10%+. It doesn't work, not then and not now. It is absurd for any of
these funds to be trading at premium to book.

Over time NAV gets erroded becuase the the calls limit the upside to
the option premium while the downside is all there. Since the fund pays
out all of its option premium, its as if the fund's NAV has a downward
ratchet.

Over time as NAV dissapates, the dividend will have to be cut because
there is less stock to write on as the portfolio gets called away and
reinvested.

As soon as the dividend gets cut these things go into free fall, and clients will not be amused.

troll's picture
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Joined: 2004-11-29

I've known about them since being introduced to the Kelmoor open end funds about 5 years ago.  Although I use covered calls from time to time with specific stocks, I've always been suspicious of them...

NOFX's picture
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Joined: 2006-09-22

There are quite a few out there with no leverage - NFJ,ETG, ETW, IGD.  You will find, if you look at the chart from Q3 and Q4 2005, that these funds don't actually protect you in a soft market.  I bought quite a bit on the IPO of all 4  (check out ETG in 2004).  Unlike an open end fund, they trade more on supply and demand of the funds stock - with little or no relation to the NAV.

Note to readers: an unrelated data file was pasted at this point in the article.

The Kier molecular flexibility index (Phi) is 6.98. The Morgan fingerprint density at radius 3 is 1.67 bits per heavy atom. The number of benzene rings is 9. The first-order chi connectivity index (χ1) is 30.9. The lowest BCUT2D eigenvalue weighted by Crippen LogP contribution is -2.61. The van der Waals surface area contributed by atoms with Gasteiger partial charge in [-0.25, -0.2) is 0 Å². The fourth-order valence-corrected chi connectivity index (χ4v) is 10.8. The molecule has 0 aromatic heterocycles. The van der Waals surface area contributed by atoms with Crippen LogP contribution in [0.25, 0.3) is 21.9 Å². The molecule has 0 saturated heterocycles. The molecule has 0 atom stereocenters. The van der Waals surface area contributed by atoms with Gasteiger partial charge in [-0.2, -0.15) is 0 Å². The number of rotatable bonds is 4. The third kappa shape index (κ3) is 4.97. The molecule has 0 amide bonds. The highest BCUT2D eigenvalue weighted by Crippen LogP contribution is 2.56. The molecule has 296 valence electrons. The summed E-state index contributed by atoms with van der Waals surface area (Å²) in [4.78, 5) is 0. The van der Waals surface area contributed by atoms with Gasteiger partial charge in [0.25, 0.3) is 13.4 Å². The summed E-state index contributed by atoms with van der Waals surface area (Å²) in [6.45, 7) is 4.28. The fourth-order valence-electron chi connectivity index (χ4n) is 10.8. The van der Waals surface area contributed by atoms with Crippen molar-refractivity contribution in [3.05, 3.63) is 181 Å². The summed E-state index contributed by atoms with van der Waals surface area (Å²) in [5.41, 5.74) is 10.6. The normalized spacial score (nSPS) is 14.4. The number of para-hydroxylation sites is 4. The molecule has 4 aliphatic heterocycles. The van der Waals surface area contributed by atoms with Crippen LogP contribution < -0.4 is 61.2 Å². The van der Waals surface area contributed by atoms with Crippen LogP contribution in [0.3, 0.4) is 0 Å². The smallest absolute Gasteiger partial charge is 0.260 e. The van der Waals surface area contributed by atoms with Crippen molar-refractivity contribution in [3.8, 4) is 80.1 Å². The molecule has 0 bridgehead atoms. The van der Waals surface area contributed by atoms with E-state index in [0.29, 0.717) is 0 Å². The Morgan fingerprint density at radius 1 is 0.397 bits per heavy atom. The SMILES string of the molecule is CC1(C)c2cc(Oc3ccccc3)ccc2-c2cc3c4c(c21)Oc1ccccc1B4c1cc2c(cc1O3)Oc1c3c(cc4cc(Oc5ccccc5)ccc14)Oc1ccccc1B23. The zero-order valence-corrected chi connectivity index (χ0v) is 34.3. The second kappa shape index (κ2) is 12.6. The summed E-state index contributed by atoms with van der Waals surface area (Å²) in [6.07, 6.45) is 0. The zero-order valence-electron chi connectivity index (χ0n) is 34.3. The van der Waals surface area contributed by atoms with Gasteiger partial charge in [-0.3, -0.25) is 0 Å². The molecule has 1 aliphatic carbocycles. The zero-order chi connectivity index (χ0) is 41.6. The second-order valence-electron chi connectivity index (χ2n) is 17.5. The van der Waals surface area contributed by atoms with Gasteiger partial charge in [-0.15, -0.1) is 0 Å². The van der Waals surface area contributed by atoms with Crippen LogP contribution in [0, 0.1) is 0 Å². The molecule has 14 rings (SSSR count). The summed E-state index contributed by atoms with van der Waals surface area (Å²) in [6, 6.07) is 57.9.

Having said that, go on to "closedend-funds.com" and search for funds trading at a discount to NAV.  It's a good place to start looking for relative value.  Last year at this time there were a lot of closed end funds trading at big discounts not only to NAV but also to their original offering price - I crossed my fingers and doubled down.  Including div. reinvestment I have a lot of clients who got a total return of 20%+ in '06 in the 15% bracket.